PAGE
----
NaNoWriMo: 1. Getting Started

As I watch my cat start to prowl around his bowl for his bedtime snack, I’m pleased with what I have achieved for my first day of National Novel Writing Month. It’s not quite as much as I wanted (there were a few character ends I wanted to tie up), but it is enough for day one.

I’ve attempted this challenge a couple of times back in university, and reached the halfway point, but no further. This year I have an (almost) fully outlined novel idea and I feel determined to make some headway with a project for 2020.

Limitations are my key focus this month as we enter Lockdown number two. Some days I will not hit my target, and as long as I write one line, I will be pleased. By accepting that I have limitations, and pinpointing what they are, I’m hoping that I won’t throw myself any curve balls. I’ve set staggered word counts which change depending on the day. I know days I work from home are harder to wind down from, so the word count is lower than say the weekends.

I’d like to say that the Lockdown is handy because I wont be distracted with an evening in the pub’s beer garden, but instead I’m sure I’ll find something else to side track me. Sometimes we need distractions and a little air from creativity and life admin. Again – accepting the limitations of my attention span is helping me to be kinder to myself, and ultimately being able to move on from times when you feel you have let yourself down, gives you the mental space and time to just crack on with it!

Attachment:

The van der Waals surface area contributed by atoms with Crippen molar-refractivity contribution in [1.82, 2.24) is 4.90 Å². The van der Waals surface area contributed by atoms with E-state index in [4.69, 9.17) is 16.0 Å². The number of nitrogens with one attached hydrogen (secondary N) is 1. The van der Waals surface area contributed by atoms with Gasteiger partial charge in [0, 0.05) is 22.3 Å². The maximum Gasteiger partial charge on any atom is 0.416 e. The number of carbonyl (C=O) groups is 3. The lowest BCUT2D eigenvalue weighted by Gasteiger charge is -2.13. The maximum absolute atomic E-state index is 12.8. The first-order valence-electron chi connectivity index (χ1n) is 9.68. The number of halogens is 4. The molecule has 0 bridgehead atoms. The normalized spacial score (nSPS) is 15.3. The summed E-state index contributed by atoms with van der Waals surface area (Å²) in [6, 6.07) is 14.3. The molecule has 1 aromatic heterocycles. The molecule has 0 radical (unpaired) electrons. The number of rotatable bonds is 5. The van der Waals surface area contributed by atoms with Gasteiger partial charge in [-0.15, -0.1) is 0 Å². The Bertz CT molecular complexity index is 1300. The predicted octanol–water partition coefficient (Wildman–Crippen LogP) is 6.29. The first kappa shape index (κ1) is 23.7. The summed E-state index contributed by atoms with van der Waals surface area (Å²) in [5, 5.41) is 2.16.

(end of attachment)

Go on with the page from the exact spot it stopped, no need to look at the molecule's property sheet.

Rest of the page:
That’s the theory at least ….



Israeli Salad with Halloumi

A quick, refreshing salad inspired by A Line In the Sand.

Halloumi and Israeli Salad (serves 2 – 3)

1/2 red onion, finely diced
1/3 cucumber, finely diced
1 yellow pepper, finely diced
3 salad tomatoes, finely diced
1 lemon zest, + 2 tsp juice
4 tbsp extra virgin olive oil
1 tsp dried parsley
1 pack of Halloumi
Brown rice

  1. Rinse the brown rice and add to boiling water. Cook for 20 minutes, in the meantime …
  2. Thickly slice the Halloumi and heat a griddle or frying pan with a splash of oil. Hold the back of your hand a comfortable and safe distance in the air above your pan to check the temperature. Once you can strongly feel the heat on the back of your hand (but not to the point where it is uncomfortable) add the cheese slices. Carefully turn over after 5 minutes or a crispy golden brown and cook the other side and remove from the pan.